To do this, it is not enough to follow and listen to him exteriorly; it is also necessary to live with him and as him. This is only possible in the context of a relationship of great familiarity, penetrated by the warmth of total trust. It is what happens between friends: this is why Jesus said one day: "Greater love has no man than this, that a man lay down his life for his friends ... No longer do I call you servants, for the servant does not know what his master is doing; but I have called you friends, for all that I have heard from my Father I have made known to you" (John 15:13,15).

In the apocryphal "Acts of John" the apostle, is not presented as founder of Churches, not even as guide of a constituted community, but as a constant itinerant, a communicator of the faith in the encounter with "souls capable of hoping and of being saved" (18:10, 23:8). He is impelled by the paradoxical desire to make the invisible seen. In fact, the Eastern Church calls him simply "the Theologian," that is, the one who is able to speak in terms accessible to divine things, revealing an arcane access to God through adherence to Jesus.

Devotion to John the Apostle was affirmed first in the city of Ephesus where, according to an ancient tradition, he lived for a long time, dying at an extraordinarily advanced age, under the emperor Trajan. In Ephesus, emperor Justinian, in the 6th century, built a great basilica in his honor, of which there still remain impressive ruins.

Precisely in the East he enjoyed and enjoys great veneration. In the Byzantine icons he is represented as very old and in intense contemplation, with the attitude of one who invites to silence.

In fact, without proper recollection, it is not possible to approach the supreme mystery of God and his revelation. This explains why, years ago, the Ecumenical Patriarch of Constantinople, Athenagoras, whom Pope Paul VI embraced at a memorable meeting, affirmed: "John is at the origin of our loftiest spirituality. Like him, the 'silent ones' know that mysterious exchange of hearts, invoke the presence of John and their hearts are inflamed" (O. Clement, "Dialoghi con Atenagora," Turin, 1972, p. 159).

May the Lord help us to place ourselves in the school of John to learn the great lesson of love so that we feel loved by Christ "to the end" (John 13:1) and spend our lives for him.

[At the end of the audience, the Holy Father read the following summary in English:]

Dear Brothers and Sisters,

Continuing our weekly catechesis on the Church's apostolic ministry, we now consider the apostle John, the son of Zebedee and the brother of James.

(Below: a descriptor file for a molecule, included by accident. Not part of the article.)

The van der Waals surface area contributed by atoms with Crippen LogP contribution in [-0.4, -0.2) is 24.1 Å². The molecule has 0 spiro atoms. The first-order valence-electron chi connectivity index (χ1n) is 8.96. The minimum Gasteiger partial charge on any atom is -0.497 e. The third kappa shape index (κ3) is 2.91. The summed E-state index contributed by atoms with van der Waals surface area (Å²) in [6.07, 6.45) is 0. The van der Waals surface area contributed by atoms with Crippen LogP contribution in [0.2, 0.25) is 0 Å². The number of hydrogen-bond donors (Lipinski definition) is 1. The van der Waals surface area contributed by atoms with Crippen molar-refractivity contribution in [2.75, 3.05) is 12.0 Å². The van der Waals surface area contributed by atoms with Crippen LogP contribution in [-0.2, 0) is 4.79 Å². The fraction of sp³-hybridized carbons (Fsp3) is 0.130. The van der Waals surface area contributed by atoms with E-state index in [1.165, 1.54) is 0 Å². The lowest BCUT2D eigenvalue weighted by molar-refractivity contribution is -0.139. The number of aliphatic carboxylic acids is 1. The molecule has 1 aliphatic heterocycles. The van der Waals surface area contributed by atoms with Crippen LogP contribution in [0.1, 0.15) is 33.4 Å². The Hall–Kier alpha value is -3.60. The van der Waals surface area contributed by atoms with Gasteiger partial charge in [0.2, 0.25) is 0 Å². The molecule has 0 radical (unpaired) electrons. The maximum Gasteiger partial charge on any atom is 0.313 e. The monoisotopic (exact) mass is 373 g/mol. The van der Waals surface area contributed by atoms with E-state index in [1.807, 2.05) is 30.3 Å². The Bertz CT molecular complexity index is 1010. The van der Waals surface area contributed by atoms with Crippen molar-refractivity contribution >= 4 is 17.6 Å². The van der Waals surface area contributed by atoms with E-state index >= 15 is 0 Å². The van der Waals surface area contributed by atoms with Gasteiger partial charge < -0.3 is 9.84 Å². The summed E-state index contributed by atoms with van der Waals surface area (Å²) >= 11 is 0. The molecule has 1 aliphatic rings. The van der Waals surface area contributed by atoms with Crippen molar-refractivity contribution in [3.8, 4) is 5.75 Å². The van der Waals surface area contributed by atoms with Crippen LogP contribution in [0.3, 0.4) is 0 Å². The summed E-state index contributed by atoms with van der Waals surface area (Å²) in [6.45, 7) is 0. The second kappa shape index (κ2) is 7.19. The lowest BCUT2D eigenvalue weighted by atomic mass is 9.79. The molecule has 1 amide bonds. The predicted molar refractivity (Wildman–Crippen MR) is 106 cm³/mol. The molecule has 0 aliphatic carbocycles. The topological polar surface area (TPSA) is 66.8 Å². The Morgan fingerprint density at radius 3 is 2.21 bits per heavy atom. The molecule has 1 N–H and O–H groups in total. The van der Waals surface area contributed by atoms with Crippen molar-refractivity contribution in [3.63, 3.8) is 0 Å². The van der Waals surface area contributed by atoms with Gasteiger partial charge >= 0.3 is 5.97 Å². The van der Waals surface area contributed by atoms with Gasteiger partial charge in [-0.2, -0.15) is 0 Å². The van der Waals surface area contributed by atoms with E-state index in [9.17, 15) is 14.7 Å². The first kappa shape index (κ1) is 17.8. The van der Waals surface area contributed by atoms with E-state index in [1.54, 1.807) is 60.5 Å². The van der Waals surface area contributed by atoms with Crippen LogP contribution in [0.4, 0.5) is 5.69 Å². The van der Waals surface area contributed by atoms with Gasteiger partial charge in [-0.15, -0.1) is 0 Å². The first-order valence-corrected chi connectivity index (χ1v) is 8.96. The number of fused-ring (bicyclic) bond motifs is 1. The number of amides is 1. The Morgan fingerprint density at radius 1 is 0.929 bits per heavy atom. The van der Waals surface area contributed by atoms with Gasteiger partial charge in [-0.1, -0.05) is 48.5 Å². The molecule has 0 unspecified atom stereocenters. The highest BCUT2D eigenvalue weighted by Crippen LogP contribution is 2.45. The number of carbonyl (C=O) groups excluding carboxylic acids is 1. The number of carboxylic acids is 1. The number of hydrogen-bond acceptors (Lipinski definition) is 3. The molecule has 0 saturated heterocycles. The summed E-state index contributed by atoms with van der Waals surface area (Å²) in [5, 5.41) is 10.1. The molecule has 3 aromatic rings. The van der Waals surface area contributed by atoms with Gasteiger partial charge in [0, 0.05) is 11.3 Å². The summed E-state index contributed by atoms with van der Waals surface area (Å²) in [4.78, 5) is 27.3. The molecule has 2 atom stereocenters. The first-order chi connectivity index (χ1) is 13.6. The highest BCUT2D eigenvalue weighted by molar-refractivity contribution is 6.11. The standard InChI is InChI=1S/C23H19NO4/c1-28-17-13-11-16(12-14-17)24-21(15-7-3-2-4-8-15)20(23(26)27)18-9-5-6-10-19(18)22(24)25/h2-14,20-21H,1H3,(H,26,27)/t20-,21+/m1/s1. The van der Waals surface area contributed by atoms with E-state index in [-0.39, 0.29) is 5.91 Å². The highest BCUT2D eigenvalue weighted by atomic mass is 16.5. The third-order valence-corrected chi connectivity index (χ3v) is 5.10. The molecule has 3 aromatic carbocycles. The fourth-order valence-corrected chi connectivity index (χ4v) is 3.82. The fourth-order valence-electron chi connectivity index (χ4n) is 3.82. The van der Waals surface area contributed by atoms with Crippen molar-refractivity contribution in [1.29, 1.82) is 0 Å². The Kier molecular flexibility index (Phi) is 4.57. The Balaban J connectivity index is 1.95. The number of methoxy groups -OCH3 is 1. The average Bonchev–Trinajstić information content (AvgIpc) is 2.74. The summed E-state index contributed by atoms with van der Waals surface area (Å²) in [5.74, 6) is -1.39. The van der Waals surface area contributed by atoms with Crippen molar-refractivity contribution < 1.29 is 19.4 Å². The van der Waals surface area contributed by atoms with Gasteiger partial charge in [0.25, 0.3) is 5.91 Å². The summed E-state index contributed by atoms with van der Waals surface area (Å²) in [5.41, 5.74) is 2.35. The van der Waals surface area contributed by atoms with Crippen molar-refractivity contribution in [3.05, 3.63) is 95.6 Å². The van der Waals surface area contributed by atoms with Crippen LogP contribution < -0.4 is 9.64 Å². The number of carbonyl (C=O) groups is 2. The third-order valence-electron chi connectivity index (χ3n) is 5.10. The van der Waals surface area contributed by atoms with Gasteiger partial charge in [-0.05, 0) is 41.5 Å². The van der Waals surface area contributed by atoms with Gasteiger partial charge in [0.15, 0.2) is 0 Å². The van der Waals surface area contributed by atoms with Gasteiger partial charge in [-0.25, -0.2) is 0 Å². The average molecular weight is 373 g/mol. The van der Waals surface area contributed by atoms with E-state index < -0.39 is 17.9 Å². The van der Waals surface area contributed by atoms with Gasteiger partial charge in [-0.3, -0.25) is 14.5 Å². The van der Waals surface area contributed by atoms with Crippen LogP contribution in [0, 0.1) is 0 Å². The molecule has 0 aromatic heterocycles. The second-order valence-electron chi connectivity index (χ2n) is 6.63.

Among the apostles, John appears with Peter and James as part of a smaller group which accompanies Jesus at significant moments of his public ministry. After the Resurrection, it was John who recognized the risen Lord standing on the shore and pointed him out to Peter. Saint Paul refers to him as one of the "columns" of the early Church in Jerusalem.

According to tradition, John is "the beloved disciple" mentioned in the fourth Gospel, who reclined next to the Lord at the Last Supper, stood with Mary at the foot of the cross and beheld the empty tomb. As such, he is a model for all believers, who are called to establish a deep personal friendship with Jesus. In the Eastern tradition, John is venerated as "the Theologian" for the depth of his religious and contemplative vision. By his prayers, may we more fully experience the mystery of the Father's love revealed in Christ, and respond by offering our lives ever more generously to him.

[The Pope then greeted pilgrims in several languages. In English, he said:]

My prayerful greetings go to the Sisters of the Holy Family of Nazareth assembled in Rome for their General Chapter. I also greet the members of the pilgrimage "in the footsteps of Saint Columban," and the School Sisters of Notre Dame celebrating their Silver Jubilee. Upon all the English-speaking visitors present at today's audience, especially the pilgrims from England, Ireland, Malta, New Zealand, Indonesia, Canada and the United States, I invoke God's blessings of joy and peace.

┬ęCopyright 2006 -- Libreria Editrice Vaticana [adapted]